• Evidence of impact will also help you make strategic decisions about how and what you fund to make the most difference to beneficiaries.
  • Using your findings to set standards for the way you deliver your funding programme

Measuring your impact will give you an evidence base for deciding which processes and ways of working are most effective at creating change for your beneficiaries. Developing standards for how you deliver your services or how your grantees deliver theirs, based on this evidence, will help to make sure that everyone in your project or organisation is working to the framework that is most likely to generate results.

4.6 We review the way we measure our impact and make changes as necessary

Once you have completed a full cycle of planning, evidencing, understanding, communicating and learning about your impact, there will almost always be things that you would do differently the next time around. Taking the time to reflect on how you work with grantees to measure impact, and how they work with their beneficiaries and other stakeholders, will help you improve the quality and value of the data you collect.

This reflection should include how you clarify and communicate the difference you want to make as a funder, how you communicate with grantees and support them to clarify their own outputs and outcomes and agree realistic targets. It will also include how you support grantees, including financially, to collect data from beneficiaries in order to provide the appropriate standards of evidence and to report findings effectively.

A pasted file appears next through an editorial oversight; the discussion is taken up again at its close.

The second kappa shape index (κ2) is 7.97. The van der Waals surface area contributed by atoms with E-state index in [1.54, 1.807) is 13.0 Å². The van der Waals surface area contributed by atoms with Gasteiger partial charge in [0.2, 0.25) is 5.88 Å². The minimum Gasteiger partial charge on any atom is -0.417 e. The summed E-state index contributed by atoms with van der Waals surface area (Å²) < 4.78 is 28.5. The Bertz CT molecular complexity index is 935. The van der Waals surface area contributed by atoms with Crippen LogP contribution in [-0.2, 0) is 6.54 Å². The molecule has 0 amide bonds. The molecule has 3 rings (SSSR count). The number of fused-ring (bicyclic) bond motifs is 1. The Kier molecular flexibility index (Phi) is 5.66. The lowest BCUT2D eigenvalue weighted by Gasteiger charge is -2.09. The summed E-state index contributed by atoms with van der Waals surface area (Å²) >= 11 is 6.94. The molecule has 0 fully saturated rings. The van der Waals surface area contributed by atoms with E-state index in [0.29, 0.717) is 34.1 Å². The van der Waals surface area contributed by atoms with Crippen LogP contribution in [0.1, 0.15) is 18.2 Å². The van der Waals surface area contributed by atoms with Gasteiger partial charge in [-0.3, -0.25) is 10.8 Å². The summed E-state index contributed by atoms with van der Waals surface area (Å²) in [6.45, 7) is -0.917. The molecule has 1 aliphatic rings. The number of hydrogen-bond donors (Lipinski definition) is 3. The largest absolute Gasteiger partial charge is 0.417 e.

Your review will include not only how you measure impact but also how your grantees use impact evidence to learn and improve, in order to make the most difference to immediate beneficiaries and to a wider community.

This criterion is fully met if:

You take the time to reflect on how your tools and processes could be improved at the end of each cycle, and make changes if necessary.

What next?

If you’ve met this criterion in full, you can improve your practice by:

  • Including your board, staff and grantees in a review of your impact practice
  • Gathering input from the people who collect the data and the people who provide information (where possible), will help you to make informed changes to any data collection tools and processes.
  • Using your learning to help identify any new or expanded resources needed to improve your impact practice, or that of your grantees

You can also use your learning to inform your understanding of any resource needs you might have around measuring and making sense of your impact, and to feed into your short- and long-term plans to meet these needs.